Analyzing Character eBook

This eBook from the Gutenberg Project consists of approximately 522 pages of information about Analyzing Character.
the temporizing excuse:  “Well, I will have to think this matter over.  I cannot decide it to-day, but you come in and see me again.”  Almost without exception, this excuse means that the man who makes it knows, deep down in his heart, that he ought to make his decision—­that he will profit by it in many ways.  He fully intends to make his decision some time, or else he would not ask the salesman to come back and see him again.  But he is a little weak-kneed.  He lacks something in decisiveness.  Our friend treated practically all of these indecisive prospects of his in the same way.

“I am sorry,” he would say, “but I can’t come back to see you again.  My time is limited.  There are plenty of people who want to know about my proposition and who are eager to take it.  I must get around and see them.  I can’t afford to go back on my track and spend time with people to whom I have already explained the whole thing.  You want this and you know you want it.  You intend to have it, or you would not ask me to come back and see you again.  There is no good reason why you should not have it now, and you know there is not.  Furthermore, if you do not take it now and I do not come back to see you—­and I won’t—­then you will never take it.  That’s plain enough.  You feel more like taking it right now, to-day, while I am talking to you, than you will later, when you have forgotten half of what I have said.  If there is any question you want to ask about this, ask me now and I will answer it.  But there isn’t any, because I have already answered your questions.  You are satisfied.  Your mind is made up.  There is no reason for delay—­just sign your name right there, please.”  And only about four per cent of those to whom he talked that way refused to sign when he told them to.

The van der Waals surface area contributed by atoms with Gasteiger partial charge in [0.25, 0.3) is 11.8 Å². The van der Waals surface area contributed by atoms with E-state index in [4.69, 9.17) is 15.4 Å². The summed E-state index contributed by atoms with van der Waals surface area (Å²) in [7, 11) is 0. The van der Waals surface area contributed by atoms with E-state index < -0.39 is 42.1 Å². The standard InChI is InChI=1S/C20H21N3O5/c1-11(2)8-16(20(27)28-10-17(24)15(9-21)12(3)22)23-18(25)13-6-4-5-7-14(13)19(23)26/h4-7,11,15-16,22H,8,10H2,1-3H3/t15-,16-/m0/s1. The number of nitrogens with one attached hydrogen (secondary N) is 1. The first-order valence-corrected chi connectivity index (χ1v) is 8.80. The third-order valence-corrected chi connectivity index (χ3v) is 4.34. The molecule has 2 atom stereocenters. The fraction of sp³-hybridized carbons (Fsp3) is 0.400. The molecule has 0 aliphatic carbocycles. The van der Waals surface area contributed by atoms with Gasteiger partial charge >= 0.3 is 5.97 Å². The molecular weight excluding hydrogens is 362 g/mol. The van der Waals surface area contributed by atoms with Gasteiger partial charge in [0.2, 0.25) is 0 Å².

The indecisive person wants someone always to decide for him.  If you are trying to persuade such a person, then you must decide for him.  Do it as tactfully as you can.  Sometimes these people want others to decide for them and, at the same time, to make the situation look as if they had decided for themselves.  They realize their own indecisiveness.  They are ashamed of it, and they do not like to be reminded of it.


These are the indications of indecisiveness:  brunette coloring; moderately square and prominent chin—­sometimes a long, narrow chin; small, snub or sway-back nose; high forehead, flat at the brows and prominent above; soft consistency; great flexibility of the joints of hands and fingers; a head narrow above and behind the ears and square in the back; a timid, apprehensive expression; rather aimless movements and gestures, and a small thumb, set high on the hand.  Rare, indeed, is the person who has all of these indications.  So rare, in fact, that he is scarcely a normal being if he has them all in a marked degree.


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Analyzing Character from Project Gutenberg. Public domain.
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